Aqueous phase reforming (APR) of powdered Chlorella vulgaris biomass was done at the University of Zaragoza, Spain to produce hydrogen with or without Ni catalyst with two pressure 30 or 35 bars at 227 o C.
The maximum H2 yield was 0.427 x 10-3 and 0.542 x 10-3 moles of H2 per 3 g of dry algal biomass, with Ni as catalyst at both pressure conditions.
Oil extraction from the feedstock is one of the most energy intensive parts of the process in the production chain.
Oil extraction methods are influenced by the operational physical parameters or chemical characteristics, and their selection greatly impacts the final oil yields.
The bio-oil content yield was found higher at 350 o C with 30 as compared to 60 min holding times and the GC-MS analysis showed the presence of fatty acids (C14-C18).
The aqueous phase contained TOC, TN and TP, which are useful nutrients for microalgae cultivation.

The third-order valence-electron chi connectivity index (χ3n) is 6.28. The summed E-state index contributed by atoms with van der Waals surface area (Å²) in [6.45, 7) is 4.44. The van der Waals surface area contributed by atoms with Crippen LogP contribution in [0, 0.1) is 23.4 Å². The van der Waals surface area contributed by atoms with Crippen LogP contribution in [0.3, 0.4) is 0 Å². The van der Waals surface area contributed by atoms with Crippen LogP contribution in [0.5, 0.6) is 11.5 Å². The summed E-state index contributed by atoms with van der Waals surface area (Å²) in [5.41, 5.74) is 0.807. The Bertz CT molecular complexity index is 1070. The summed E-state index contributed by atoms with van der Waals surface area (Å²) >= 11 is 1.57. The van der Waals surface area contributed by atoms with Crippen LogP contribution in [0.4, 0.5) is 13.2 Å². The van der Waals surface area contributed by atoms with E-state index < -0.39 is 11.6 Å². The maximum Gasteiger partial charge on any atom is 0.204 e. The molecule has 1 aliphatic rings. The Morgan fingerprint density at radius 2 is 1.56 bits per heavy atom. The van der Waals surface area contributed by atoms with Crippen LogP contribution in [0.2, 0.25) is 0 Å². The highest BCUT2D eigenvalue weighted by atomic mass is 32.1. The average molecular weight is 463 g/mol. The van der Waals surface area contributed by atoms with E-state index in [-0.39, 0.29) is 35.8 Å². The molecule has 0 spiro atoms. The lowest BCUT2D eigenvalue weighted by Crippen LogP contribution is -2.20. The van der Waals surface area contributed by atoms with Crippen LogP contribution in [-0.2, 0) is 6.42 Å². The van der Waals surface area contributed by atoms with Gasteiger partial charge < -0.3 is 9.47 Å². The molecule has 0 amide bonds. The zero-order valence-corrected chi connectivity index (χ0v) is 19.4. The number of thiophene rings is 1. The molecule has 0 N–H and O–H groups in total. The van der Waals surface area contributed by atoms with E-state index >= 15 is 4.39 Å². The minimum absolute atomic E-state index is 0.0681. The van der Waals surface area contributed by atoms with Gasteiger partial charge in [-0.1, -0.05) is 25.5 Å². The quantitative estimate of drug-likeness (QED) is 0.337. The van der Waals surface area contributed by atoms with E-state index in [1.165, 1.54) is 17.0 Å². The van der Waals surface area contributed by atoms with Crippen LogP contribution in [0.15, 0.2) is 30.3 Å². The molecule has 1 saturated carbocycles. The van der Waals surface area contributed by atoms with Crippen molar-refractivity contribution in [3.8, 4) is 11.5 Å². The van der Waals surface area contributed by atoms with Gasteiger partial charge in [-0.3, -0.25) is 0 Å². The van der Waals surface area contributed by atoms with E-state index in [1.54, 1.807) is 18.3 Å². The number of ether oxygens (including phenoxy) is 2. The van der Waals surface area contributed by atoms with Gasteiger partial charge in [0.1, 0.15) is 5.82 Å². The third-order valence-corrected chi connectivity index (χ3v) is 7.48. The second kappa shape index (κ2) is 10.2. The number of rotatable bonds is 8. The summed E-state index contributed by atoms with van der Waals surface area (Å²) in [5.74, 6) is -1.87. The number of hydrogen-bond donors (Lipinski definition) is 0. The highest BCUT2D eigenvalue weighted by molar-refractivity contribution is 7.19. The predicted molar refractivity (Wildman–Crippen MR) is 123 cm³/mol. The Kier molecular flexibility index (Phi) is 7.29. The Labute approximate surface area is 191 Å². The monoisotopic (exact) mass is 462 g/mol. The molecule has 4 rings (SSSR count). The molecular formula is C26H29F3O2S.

This thesis investigates and compares different oil extraction methods and tries to fill the research gaps in the oil extraction processing, for example, utilising new techniques such as ultrasonic or microwave assisted solvent extraction.
A detailed energy analysis for the extraction processes was conducted for each method to investigate the process feasibility to produce biodiesel more economically.
Microalgae species Nannochloropsis oculata, was cultivated and harvested in the School of Engineering, University of Glasgow.
The lipids were extracted to investigate their potential to produce algal biodiesel.